5 Considerations for Accessibility and Inclusion in Advertising
VidMob’s DE&I task force called ACTION recently hosted a talk with entrepreneur and disability activist Keely Cat-Wells. The CEO and Founder of C Talent and Zetta Studios, Keely is a Forbes 30 Under 30 honoree (2021), Advisory Board Member at Lady Gaga’s Born This Way Foundation, and a speaker and consultant for organizations including The United Nations, The Cannes Film Festival, The LEGO Group, Google, and Virgin Media.
C Talent represents Deaf and Disabled artists, athletes, and influencers globally with the goal of normalizing disabled people being experts in subjects beyond disability. Along with every employee at C Talent and 18% of the world’s population, Keely herself has a disability which provides a first-hand perspective on how to expand opportunities for the most underserved minority group on the planet.
“We often talk about diversity being this seat at the table… but what if we don’t have access to the door to get to that table?”. Keely explains, “I think we have to reframe the diversity, equity, and inclusion conversations to include accessibility. Because without access, we can’t have any conversation.”
In the US, 1 in 4 (26%) people have a disclosed disability, only 0.8% of all advertising features a disabled person. Keely and VidMob’s Chief Brand Officer, Stephanie Bohn, engaged in a candid conversation about what our industry can (and should) do to improve accessibility and more accurately, positively, and respectfully portray disabled people in the media. You can watch the talk here and below are highlights that resonated most with me.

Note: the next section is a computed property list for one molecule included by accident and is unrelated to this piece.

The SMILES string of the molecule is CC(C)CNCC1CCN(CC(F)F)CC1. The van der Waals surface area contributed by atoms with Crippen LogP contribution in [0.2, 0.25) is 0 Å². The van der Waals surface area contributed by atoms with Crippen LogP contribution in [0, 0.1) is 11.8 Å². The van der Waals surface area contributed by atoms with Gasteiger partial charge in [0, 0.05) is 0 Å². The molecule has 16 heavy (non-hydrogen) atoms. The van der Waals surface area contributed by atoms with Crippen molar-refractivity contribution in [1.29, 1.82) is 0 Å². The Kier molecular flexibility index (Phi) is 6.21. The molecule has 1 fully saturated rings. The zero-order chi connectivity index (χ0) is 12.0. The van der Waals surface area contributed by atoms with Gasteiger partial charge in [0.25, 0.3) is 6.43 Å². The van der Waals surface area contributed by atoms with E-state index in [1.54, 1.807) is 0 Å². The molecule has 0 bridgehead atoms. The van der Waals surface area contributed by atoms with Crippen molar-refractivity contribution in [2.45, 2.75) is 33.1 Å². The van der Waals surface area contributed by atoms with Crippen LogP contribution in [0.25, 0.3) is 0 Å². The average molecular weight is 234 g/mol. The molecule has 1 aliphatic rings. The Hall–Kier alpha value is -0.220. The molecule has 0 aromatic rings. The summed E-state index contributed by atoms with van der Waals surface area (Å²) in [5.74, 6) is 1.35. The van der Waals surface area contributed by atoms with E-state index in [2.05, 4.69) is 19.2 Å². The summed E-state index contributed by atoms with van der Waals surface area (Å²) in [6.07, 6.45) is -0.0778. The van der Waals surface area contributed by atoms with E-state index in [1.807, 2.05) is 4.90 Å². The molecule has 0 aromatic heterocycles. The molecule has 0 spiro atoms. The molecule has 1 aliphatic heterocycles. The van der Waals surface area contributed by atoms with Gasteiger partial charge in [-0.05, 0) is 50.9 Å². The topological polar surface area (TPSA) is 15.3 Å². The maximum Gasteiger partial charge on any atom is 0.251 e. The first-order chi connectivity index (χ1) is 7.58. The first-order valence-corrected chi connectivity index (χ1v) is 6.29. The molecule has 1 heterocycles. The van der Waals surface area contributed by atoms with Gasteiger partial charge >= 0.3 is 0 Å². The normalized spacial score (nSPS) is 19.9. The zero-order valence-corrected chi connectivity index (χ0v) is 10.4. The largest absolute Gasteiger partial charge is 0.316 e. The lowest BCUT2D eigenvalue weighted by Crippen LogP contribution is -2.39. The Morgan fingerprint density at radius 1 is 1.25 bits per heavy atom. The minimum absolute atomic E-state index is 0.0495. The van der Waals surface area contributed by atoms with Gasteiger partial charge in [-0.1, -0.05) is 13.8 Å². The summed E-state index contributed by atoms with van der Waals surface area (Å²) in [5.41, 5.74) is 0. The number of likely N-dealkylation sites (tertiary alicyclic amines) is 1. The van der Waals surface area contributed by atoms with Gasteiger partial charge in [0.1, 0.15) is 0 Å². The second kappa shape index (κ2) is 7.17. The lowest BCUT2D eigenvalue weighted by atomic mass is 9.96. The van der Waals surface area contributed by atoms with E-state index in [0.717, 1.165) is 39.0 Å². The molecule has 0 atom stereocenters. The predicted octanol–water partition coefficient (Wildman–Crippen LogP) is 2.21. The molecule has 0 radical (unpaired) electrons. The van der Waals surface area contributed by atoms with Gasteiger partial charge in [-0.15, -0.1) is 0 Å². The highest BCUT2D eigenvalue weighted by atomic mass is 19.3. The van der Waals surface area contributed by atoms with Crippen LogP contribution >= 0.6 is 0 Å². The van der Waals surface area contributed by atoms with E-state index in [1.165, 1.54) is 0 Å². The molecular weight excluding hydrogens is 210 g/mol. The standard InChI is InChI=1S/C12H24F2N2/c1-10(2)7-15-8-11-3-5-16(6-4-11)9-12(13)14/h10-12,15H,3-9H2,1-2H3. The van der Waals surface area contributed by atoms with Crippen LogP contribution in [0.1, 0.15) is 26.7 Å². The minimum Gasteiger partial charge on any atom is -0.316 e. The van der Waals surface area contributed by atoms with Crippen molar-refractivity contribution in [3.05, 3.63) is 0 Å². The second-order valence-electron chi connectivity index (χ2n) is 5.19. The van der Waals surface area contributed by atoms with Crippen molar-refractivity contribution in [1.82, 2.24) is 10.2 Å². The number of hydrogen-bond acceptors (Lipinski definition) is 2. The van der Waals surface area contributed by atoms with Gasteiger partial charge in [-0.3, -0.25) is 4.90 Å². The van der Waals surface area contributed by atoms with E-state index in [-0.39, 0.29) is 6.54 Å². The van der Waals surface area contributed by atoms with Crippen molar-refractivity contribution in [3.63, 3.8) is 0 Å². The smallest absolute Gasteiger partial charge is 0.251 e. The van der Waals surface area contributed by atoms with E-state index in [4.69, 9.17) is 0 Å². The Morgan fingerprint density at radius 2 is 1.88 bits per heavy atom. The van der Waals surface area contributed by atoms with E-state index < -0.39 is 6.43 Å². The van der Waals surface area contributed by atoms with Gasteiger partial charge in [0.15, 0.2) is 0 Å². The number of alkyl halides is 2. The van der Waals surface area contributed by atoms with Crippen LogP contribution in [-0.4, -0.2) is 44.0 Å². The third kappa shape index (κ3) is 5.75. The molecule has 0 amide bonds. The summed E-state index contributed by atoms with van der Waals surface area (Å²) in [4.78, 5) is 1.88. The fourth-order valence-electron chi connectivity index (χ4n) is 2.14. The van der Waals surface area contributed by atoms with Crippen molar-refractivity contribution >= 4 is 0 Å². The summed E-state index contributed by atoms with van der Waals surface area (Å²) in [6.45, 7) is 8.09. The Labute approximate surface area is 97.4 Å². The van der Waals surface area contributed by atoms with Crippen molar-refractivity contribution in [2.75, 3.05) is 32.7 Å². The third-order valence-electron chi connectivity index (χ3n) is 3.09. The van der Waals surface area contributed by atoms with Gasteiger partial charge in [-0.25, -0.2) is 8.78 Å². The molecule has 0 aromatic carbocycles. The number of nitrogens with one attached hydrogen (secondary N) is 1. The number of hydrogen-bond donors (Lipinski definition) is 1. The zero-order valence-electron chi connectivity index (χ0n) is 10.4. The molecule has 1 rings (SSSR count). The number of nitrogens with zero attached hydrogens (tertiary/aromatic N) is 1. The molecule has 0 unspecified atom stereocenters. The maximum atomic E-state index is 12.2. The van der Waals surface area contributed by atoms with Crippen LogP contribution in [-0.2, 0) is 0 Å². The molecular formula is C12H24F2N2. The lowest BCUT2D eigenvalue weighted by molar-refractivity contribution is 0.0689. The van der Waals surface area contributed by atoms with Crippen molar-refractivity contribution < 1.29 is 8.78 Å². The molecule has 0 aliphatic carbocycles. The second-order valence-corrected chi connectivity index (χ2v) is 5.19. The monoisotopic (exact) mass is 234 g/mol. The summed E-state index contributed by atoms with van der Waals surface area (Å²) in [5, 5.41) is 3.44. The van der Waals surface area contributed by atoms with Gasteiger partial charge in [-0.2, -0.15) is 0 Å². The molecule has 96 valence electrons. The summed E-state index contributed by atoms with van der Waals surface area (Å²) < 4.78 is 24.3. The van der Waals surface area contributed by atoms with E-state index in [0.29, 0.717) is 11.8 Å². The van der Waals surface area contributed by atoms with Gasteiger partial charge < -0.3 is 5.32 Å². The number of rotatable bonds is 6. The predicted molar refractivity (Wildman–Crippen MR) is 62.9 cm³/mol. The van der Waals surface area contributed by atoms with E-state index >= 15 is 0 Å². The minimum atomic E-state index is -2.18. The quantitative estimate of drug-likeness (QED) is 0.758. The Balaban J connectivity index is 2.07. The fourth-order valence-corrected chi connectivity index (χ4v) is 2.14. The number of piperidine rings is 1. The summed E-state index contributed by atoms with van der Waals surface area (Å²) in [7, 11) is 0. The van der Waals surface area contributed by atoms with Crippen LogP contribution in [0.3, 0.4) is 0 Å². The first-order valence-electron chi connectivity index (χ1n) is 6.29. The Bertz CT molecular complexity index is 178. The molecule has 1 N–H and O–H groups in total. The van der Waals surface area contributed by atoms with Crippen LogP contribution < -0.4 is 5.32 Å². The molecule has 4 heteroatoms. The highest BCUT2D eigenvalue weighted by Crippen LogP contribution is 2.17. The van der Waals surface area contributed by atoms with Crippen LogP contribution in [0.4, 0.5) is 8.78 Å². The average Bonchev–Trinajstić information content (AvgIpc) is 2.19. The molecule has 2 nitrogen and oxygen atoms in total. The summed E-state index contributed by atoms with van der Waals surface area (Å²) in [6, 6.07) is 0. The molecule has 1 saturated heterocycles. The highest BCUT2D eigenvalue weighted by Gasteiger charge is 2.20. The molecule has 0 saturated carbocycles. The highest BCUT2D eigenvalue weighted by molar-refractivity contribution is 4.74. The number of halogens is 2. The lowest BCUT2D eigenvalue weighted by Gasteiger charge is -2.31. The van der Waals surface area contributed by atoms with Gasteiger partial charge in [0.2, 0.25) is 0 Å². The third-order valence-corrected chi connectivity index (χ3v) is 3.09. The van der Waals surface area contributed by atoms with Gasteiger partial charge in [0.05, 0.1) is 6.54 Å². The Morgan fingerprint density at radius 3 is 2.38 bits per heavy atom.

Here are five considerations for accessibility and inclusion in advertising:
“We need to change the way that we’re represented, and that starts with advertising and media” says Keely, “[disabled people] are [often] represented as a pity case, being less than, a caricature or a second class citizen.” Keely and her team are working with leading brands to change the narrative by making ads less tokenistic and judgemental. In success, C Talent will create wealth and celebrity power for talented disabled people. “We want to see the Viola Davis’s and George Clooney’s in the disability community. We aim to set a new standard.”
Movements like #WeThe15, started by the International Olympic Committee, aim to transform the lives of the world’s 1.2 billion disabled people by publicly campaigning for disability visibility, inclusion, and accessibility. “This campaign was told by disabled people, for disabled people, with disabled people,” says Keely. Her company, C Talent, worked as disability consultants to make sure there was access at every point of the process by focusing on four pillars: physical, sensory, communication, and cognitive. By bringing in disability consultants like Keely and her team from the beginning, brands can help prevent problems and create more opportunities to influence the creative process.
In addition to having closed captions on videos, brands should consider integrated audio. According to AMI, Integrated Described Video (IDV) is a method of producing video content for blind and partially sighted audiences, where key visual elements are incorporated throughout the entire production process. Keely points out that when we think of audio descriptions, we usually think of two separate videos or sounds. IDV will allow creativity to stay intact while making one fully accessible version. One of C Talent’s specialists, Chloe, is working with sounds that tell a blind audience what is being portrayed. “For instance, if there’s a scene at the beach, she will choose sounds that make it incredibly obvious to a visually impaired or blind viewer what is going on,” says Keely.